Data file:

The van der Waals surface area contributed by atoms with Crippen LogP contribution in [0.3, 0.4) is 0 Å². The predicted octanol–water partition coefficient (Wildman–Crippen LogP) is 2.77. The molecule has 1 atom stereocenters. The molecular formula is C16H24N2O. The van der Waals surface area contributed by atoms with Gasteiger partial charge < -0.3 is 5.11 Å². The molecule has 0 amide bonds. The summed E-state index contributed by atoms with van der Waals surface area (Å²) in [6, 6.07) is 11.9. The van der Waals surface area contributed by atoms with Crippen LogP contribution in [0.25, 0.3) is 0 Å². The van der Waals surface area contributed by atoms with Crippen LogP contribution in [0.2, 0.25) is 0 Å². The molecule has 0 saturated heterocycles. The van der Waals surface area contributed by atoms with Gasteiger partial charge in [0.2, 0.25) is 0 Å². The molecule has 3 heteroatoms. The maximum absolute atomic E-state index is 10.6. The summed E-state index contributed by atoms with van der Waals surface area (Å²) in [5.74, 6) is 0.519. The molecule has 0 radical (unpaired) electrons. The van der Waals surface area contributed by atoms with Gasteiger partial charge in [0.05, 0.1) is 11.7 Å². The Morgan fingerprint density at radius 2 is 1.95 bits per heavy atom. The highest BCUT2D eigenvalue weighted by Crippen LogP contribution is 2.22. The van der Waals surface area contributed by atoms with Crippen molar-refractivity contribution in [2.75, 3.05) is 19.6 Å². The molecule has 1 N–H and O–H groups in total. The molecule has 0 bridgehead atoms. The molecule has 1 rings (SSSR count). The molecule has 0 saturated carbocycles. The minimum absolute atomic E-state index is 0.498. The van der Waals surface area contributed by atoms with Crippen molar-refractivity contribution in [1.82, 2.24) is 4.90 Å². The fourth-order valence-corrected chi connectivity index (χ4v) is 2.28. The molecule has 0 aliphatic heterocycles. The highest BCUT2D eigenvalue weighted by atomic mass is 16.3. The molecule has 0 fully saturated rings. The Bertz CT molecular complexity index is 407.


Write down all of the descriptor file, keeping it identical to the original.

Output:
The van der Waals surface area contributed by atoms with Crippen LogP contribution in [0.3, 0.4) is 0 Å². The predicted octanol–water partition coefficient (Wildman–Crippen LogP) is 2.77. The molecule has 1 atom stereocenters. The molecular formula is C16H24N2O. The van der Waals surface area contributed by atoms with Gasteiger partial charge < -0.3 is 5.11 Å². The molecule has 0 amide bonds. The summed E-state index contributed by atoms with van der Waals surface area (Å²) in [6, 6.07) is 11.9. The van der Waals surface area contributed by atoms with Crippen LogP contribution in [0.25, 0.3) is 0 Å². The van der Waals surface area contributed by atoms with Crippen LogP contribution in [0.2, 0.25) is 0 Å². The molecule has 0 saturated heterocycles. The van der Waals surface area contributed by atoms with Gasteiger partial charge in [0.2, 0.25) is 0 Å². The molecule has 3 heteroatoms. The maximum absolute atomic E-state index is 10.6. The summed E-state index contributed by atoms with van der Waals surface area (Å²) in [5.74, 6) is 0.519. The molecule has 0 radical (unpaired) electrons. The van der Waals surface area contributed by atoms with Gasteiger partial charge in [0.05, 0.1) is 11.7 Å². The Morgan fingerprint density at radius 2 is 1.95 bits per heavy atom. The highest BCUT2D eigenvalue weighted by Crippen LogP contribution is 2.22. The van der Waals surface area contributed by atoms with Crippen molar-refractivity contribution in [2.75, 3.05) is 19.6 Å². The molecule has 1 N–H and O–H groups in total. The molecule has 0 bridgehead atoms. The molecule has 1 rings (SSSR count). The molecule has 0 saturated carbocycles. The minimum absolute atomic E-state index is 0.498. The van der Waals surface area contributed by atoms with Crippen molar-refractivity contribution in [1.82, 2.24) is 4.90 Å². The fourth-order valence-corrected chi connectivity index (χ4v) is 2.28. The molecule has 0 aliphatic heterocycles. The highest BCUT2D eigenvalue weighted by atomic mass is 16.3. The molecule has 0 fully saturated rings. The Bertz CT molecular complexity index is 407.